Loss is a part of Pathwalking.

Because life is ever changing, and because we are not static creatures, we will experience losses along our paths.  Some are good for us, some less so.  The hardest loss to take is that of a friend or loved one.

When we lose people, grief is different for every one of us.  In a society where we often look at the “norms”, how we grieve is one of those things that no two people manage the same.

LossSome people go numb.  Others get really angry.  Depression and sadness are typical.  Almost any emotion you can think of may come from loss.  There is no right or wrong way to feel this, even when you might feel nothing.

This week has been a challenge because I have lost two people who held different places in my heart.  The world has dimmed some due to their absence from it.

I know how I handle grief is unique to me.  Overall, I think about the impression people have made on me when they were here.  Yes, I will miss them, but I tend to give most of my energy to remembering the good moments I was fortunate enough to share with those I have lost along the way.

For me, there is a detachment that comes of my grief.  I tend to take a more clinical approach to my losses, and while I am sad that someone is gone from my life, I think because of how I see everything as energy, I don’t think of them as truly lost.

“Luminous beings are we…not this crude matter,” Yoda said.  And I believe that is the truth.  When we leave these earthly vessels, we become a new form of energy.  As such, nobody is truly lost.

Grief over loss, whatever form it takes, can alter our paths.

Often, when we suffer a loss, it will cause a certain amount of reflection.  When it is a permanent loss, such as death, this can shift how we approach our path in life.

Expected or unexpected, losing a loved one can create a pretty major change in how you continue on.  Everybody needs time to adjust to such a change, and when we are understanding of this we can be of the most help in these times.  Some adjust quickly, some not so much.

Whether or not a loss alters the paths you are walking, it is important to keep moving forward.  It is my belief that the people we care about and lose would most want us to keep on in their absence.  They would want us to continue living, growing, and choosing paths for ourselves.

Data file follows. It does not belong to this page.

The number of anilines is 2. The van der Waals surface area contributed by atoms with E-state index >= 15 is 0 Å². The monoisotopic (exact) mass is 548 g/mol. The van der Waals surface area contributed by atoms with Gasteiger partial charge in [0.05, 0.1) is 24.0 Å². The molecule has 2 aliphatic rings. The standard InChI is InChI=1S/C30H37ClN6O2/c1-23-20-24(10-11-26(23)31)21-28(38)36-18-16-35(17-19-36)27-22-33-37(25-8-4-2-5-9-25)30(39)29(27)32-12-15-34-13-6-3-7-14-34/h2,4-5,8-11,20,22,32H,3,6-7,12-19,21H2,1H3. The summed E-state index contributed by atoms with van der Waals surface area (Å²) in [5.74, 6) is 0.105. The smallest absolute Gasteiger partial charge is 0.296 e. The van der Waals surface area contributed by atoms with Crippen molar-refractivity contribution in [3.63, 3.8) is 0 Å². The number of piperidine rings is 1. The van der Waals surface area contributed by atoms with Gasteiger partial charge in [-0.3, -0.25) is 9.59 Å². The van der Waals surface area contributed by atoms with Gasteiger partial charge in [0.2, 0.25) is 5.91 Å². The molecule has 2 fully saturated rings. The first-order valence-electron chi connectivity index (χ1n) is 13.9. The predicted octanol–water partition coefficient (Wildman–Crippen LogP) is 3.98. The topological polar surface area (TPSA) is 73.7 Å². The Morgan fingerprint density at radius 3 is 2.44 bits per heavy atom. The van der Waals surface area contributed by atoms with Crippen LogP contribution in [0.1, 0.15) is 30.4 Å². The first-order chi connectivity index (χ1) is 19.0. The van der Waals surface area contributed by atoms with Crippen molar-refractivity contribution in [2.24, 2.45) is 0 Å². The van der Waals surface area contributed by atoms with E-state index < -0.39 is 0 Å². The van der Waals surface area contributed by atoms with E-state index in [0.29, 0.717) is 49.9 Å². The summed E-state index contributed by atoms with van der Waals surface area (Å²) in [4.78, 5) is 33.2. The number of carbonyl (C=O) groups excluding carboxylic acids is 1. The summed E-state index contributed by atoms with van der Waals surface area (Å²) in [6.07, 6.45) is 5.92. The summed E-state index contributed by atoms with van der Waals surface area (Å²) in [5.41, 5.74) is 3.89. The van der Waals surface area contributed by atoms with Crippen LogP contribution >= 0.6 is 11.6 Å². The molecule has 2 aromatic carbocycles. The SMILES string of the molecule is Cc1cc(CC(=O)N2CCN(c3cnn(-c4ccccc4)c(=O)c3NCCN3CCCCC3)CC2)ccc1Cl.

Again, I am not in any way discounting grief.  My point here is that it’s important to still go on, keep living our own lives, and let the memories of those we have lost strengthen us.

It is my belief that everyone we encounter in our lives serves some purpose.  Friends, lovers, acquaintances, coworkers, even random drivers who cut us off on the highway teach us things.  They enter into our lives for a finite period of time, and have some sort of impact on us.

Losing the people we care about also impacts us.  The light that they shared with us is gone.  But I like to remember that the fire has only dimmed, because they will live on in my memory.  Whether this will impact my path or not, I will occasionally turn my eye to that fire, and let the memories warm me.

Loss can provide strength.

In the immediate aftermath of a loss, we feel grief, hurt, anger, numbness, frustration, rage, depression, fear, and/or any combination of these.  We can and will experience almost any conceivable emotion.  When we accept this, and let the feeling flow through us, we can let go of what we do not need and hold onto what we do.

Consciousness creates reality.  Because we have control over only our own individual existences, things can and will happen that will throw us off.  We will find ourselves focused on things that are negative.  These feelings are no less valid, unless we let them dominate and control us.

Nobody’s life is entirely absent of negativity.  In part this is because we need to feel the bad to appreciate the good, and everything in between.  Whatever form grief takes for you, in time it will fade.  It may always leave a pang, because there is a hole in our hearts from these losses.  But we can and will go on.

Sometimes loss will strengthen our resolve.  We want to do better than we are now.  It can cause us to choose to live bigger, love deeper, and take on the world in order to best effect it.  In the memory of those who are gone, we can improve ourselves, and feel more empowered to control our lives.

I will miss the two I lost this week.  But I know that both would encourage me to continue on with my dreams, my goals and aspirations.  I will do everything I can to be the best me I can be, and honor their memories.

How do you handle loss?


This is the three-hundred-sixteenth entry in my series. These weekly posts are ideas for, and my personal experiences with, walking along the path of life.  I share this journey as part of my desire to make a difference in this world along the way.

Thank you for joining me.  Feel free to re-blog and share.

The first year of Pathwalking, including some expanded ideas, is available here.

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